Training for Competitive Trail – Backing Through L Shapes

Backing Through an LHello Everyone,

Last article we talked about doing Competitive Trail Obstacles and we discussed side passing over logs. This month I would like to talk about backing through L shapes. The reason why that obstacle is used often is because it shows how much control the rider has over their horse’s hips and shoulders verses just backing a straight line.

Before we start backing through the L we need to get 3 basic points of control:

First: Our horse has to back softly off of our seat and rein aids.

Second: We have to be able to do a correct turn on the forehand.

Third: We have to be able to get a correct turn on the haunches.

Let’s talk about the first element, the backup. To queue my horse to go back I gather my reins then I sit back and deeper in the saddle, if my horse does not back at this point, I slowly and softly put soft constant pressure on both reins. If my horse still does not back up, I keep adding small amounts of constant pressure until my horse backs up. Once my horse takes a step I let go of the reins and let them know the backup was the correct answer. Once they can take one step back from my seat and very little rein, I start asking for more than 1 step. Once my horse can back up off my seat and very little reins for more than 5 steps, I ask them to get vertical flexion in the backup. Do this by holding soft constant pressure while backing until the horse tucks his chin, then immediately loosen the reins and rub him. Continue this until your horse can keep vertical throughout the backup with light steady rein pressure.

Next we will talk about the second element, a turn on the forehand. A proper turn on the forehand is where the horse’s front feet stay in a relatively small space while the hind moves, the hind legs should cross over each other, meaning if moving the hip to the left, the right hind should cross in front of the left not behind and vise versa going the other way. To achieve moving the hip to the left you are going to put your right leg back to queue the hip. If your horse does not move his hip, softly bend his head to the right while keeping your leg on with steady pressure, not kicking. Once your horse moves his hip, let go of the rein and take your leg off, 1 step is enough in the beginning. If your horse still does not move with your leg on and your rein bent, get a little crop and softly tap the horse’s hip with rhythmic tap, tap, tap pressure, not one big smack, until your horse moves then stop and rub your horse with the crop. If moving horse’s hip to the left, it will be the right leg, right rein and right hip you tap, in that order. Once you can get one step consistently without crop, work on getting 2 & 3 steps. Do this turn on the forehand on both right and left sides. One of the pitfalls is our horse will leak their shoulder out to the left thinking we want a side pass, if this happens take your outside rein and pull softly to block the shoulder then release when the horse just moves his hip.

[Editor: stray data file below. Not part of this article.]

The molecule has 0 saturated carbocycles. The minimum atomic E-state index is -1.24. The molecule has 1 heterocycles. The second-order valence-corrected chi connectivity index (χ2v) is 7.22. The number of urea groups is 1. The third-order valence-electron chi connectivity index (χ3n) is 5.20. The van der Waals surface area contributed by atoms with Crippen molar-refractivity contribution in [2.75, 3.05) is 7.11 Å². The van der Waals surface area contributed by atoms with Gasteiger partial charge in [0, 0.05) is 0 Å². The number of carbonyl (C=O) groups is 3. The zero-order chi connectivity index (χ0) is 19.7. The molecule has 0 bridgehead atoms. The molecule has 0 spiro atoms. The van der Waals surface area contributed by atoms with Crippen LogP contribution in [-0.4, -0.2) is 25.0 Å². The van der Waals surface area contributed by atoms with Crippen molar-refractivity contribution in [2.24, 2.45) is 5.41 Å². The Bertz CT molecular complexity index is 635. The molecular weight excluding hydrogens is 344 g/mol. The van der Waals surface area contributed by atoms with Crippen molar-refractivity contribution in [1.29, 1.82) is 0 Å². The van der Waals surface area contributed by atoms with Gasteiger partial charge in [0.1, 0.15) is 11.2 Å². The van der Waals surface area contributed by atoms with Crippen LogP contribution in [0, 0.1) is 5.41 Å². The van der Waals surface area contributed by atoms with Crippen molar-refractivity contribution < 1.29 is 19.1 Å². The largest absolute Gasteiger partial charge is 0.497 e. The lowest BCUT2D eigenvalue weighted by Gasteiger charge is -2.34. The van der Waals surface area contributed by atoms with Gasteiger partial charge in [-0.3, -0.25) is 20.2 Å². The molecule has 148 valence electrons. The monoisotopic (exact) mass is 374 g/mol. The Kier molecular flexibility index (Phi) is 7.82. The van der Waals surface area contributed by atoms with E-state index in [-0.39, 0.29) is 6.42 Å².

Now we are going to talk about moving the shoulders, like a turn on the haunches. A proper turn on the haunches is where the inside hind hoof pivots while the front feet cross around. The horses inside hind should not move, the horse’s front feet should cross over not under, meaning that while moving to the left the right front crosses over the left. So moving your horse’s shoulders to the right you will use your left leg forward of the horses cinch to talk to the shoulders, your right rein will direct the nose, your left rein will push the neck and shoulders. If your horse moves forward, pull soft steady contact equally in both reins. All you need to get a good back through an L is one good step from the shoulders. For more on ‘Turn on the Haunches’ you can look at articles in my ‘Ask Chelsie’ page on my website:

Now that we have our foundation skills to do the L backup we are ready to set up our L shape of poles. I like to start with a 4 foot distance between my poles, you can make that narrower the more advanced you and your horse gets. So to start, walk straight through the L and before the horse’s hind quarters gets completely out, stop the horse. Ask your horse to back up into the L, when their hind feet are about one and a half feet away from the back pole, ask your horse to stop by letting go of your reins and sitting up straight . If your horse does not stop squeeze lightly with your legs. When your horse is stopped, pet him on his neck and then ask him to move his hip 1 step like your turn on the forehand that you have practiced. Then ask him to take one step with his shoulder like your turn on the haunches that you practiced and now you will be straight to back the rest of the way out of your L. Now if your L is bent to the left you will ask the hip to move 1 step left and the shoulder to move 1 step right, vise versa going the other way. It is important at this stage in your horses training that you ask them to stop between each segment. So it is: back in – stop – move hip – stop – move shoulders – stop – back on out. Sometimes our horses will think they know what we are going to ask and will anticipate and then when you start backing into the L and your ask them to stop by letting go of the reins and sitting up straight, they just keep backing into the back pole. If this starts happening, back your horse into the L and then instead of asking him to move the hip and shoulder and continue through the L, stop and ask him to walk straight out forward. This will keep your horse guessing as to your next queue instead of anticipating a learned pattern and taking over.

I hope this helps. I will be holding Obstacle Clinics, if interested email:

Thank you,
Chelsie Kallestad
Chelsie Natural Horsemanship

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